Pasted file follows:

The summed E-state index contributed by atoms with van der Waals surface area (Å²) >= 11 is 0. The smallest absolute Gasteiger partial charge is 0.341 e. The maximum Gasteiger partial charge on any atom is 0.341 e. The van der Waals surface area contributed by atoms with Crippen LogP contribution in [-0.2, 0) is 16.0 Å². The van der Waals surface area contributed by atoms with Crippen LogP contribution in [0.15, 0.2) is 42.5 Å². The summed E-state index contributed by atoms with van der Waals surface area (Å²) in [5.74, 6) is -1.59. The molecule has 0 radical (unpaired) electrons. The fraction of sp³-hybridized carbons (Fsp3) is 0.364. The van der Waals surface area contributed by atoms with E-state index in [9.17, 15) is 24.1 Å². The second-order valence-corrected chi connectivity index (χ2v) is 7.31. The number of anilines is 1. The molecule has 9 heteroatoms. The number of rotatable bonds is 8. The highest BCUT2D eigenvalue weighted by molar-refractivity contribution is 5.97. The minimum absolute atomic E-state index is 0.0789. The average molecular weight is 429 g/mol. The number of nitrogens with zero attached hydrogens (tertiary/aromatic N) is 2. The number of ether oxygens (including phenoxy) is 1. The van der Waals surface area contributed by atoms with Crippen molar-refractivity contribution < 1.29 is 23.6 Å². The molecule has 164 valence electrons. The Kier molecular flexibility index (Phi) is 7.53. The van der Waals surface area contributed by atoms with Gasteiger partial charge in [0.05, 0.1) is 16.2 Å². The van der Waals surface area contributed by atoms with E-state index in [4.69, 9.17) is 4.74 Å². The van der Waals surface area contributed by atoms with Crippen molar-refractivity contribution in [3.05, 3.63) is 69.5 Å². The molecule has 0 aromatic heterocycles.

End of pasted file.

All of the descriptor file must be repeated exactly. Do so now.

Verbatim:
The summed E-state index contributed by atoms with van der Waals surface area (Å²) >= 11 is 0. The smallest absolute Gasteiger partial charge is 0.341 e. The maximum Gasteiger partial charge on any atom is 0.341 e. The van der Waals surface area contributed by atoms with Crippen LogP contribution in [-0.2, 0) is 16.0 Å². The van der Waals surface area contributed by atoms with Crippen LogP contribution in [0.15, 0.2) is 42.5 Å². The summed E-state index contributed by atoms with van der Waals surface area (Å²) in [5.74, 6) is -1.59. The molecule has 0 radical (unpaired) electrons. The fraction of sp³-hybridized carbons (Fsp3) is 0.364. The van der Waals surface area contributed by atoms with E-state index in [9.17, 15) is 24.1 Å². The second-order valence-corrected chi connectivity index (χ2v) is 7.31. The number of anilines is 1. The molecule has 9 heteroatoms. The number of rotatable bonds is 8. The highest BCUT2D eigenvalue weighted by molar-refractivity contribution is 5.97. The minimum absolute atomic E-state index is 0.0789. The average molecular weight is 429 g/mol. The number of nitrogens with zero attached hydrogens (tertiary/aromatic N) is 2. The number of ether oxygens (including phenoxy) is 1. The van der Waals surface area contributed by atoms with Crippen molar-refractivity contribution < 1.29 is 23.6 Å². The molecule has 164 valence electrons. The Kier molecular flexibility index (Phi) is 7.53. The van der Waals surface area contributed by atoms with Gasteiger partial charge in [0.05, 0.1) is 16.2 Å². The van der Waals surface area contributed by atoms with E-state index in [4.69, 9.17) is 4.74 Å². The van der Waals surface area contributed by atoms with Crippen molar-refractivity contribution in [3.05, 3.63) is 69.5 Å². The molecule has 0 aromatic heterocycles.